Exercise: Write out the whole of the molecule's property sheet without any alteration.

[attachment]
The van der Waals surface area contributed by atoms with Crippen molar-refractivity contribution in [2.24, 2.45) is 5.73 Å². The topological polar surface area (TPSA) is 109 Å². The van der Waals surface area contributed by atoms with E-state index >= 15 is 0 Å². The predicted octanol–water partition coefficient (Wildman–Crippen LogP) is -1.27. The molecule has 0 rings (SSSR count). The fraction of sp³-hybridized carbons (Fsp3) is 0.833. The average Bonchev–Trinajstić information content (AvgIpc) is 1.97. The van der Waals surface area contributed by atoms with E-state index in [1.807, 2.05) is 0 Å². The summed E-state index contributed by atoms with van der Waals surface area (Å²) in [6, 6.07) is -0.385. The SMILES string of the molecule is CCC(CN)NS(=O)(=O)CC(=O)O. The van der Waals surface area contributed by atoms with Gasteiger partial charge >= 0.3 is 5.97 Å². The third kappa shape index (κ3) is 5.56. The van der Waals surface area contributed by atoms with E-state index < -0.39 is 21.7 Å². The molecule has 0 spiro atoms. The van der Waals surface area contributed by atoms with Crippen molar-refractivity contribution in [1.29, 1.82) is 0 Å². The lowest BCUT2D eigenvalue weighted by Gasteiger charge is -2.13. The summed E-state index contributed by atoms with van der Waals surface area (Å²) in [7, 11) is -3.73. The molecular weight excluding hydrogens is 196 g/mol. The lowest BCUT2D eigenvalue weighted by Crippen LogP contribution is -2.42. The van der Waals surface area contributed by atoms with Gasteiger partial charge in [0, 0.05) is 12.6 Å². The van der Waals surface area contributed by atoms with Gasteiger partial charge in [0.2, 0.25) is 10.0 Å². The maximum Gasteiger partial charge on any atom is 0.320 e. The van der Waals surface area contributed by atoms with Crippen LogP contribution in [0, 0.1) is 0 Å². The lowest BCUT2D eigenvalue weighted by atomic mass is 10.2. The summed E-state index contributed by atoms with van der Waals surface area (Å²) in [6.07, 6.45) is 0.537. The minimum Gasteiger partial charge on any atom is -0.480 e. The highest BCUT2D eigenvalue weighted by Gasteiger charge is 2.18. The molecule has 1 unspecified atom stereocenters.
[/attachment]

The van der Waals surface area contributed by atoms with Crippen molar-refractivity contribution in [2.24, 2.45) is 5.73 Å². The topological polar surface area (TPSA) is 109 Å². The van der Waals surface area contributed by atoms with E-state index >= 15 is 0 Å². The predicted octanol–water partition coefficient (Wildman–Crippen LogP) is -1.27. The molecule has 0 rings (SSSR count). The fraction of sp³-hybridized carbons (Fsp3) is 0.833. The average Bonchev–Trinajstić information content (AvgIpc) is 1.97. The van der Waals surface area contributed by atoms with E-state index in [1.807, 2.05) is 0 Å². The summed E-state index contributed by atoms with van der Waals surface area (Å²) in [6, 6.07) is -0.385. The SMILES string of the molecule is CCC(CN)NS(=O)(=O)CC(=O)O. The van der Waals surface area contributed by atoms with Gasteiger partial charge >= 0.3 is 5.97 Å². The third kappa shape index (κ3) is 5.56. The van der Waals surface area contributed by atoms with E-state index < -0.39 is 21.7 Å². The molecule has 0 spiro atoms. The van der Waals surface area contributed by atoms with Crippen molar-refractivity contribution in [1.29, 1.82) is 0 Å². The lowest BCUT2D eigenvalue weighted by Gasteiger charge is -2.13. The summed E-state index contributed by atoms with van der Waals surface area (Å²) in [7, 11) is -3.73. The molecular weight excluding hydrogens is 196 g/mol. The lowest BCUT2D eigenvalue weighted by Crippen LogP contribution is -2.42. The van der Waals surface area contributed by atoms with Gasteiger partial charge in [0, 0.05) is 12.6 Å². The van der Waals surface area contributed by atoms with Gasteiger partial charge in [0.2, 0.25) is 10.0 Å². The maximum Gasteiger partial charge on any atom is 0.320 e. The van der Waals surface area contributed by atoms with Crippen LogP contribution in [0, 0.1) is 0 Å². The lowest BCUT2D eigenvalue weighted by atomic mass is 10.2. The summed E-state index contributed by atoms with van der Waals surface area (Å²) in [6.07, 6.45) is 0.537. The minimum Gasteiger partial charge on any atom is -0.480 e. The highest BCUT2D eigenvalue weighted by Gasteiger charge is 2.18. The molecule has 1 unspecified atom stereocenters.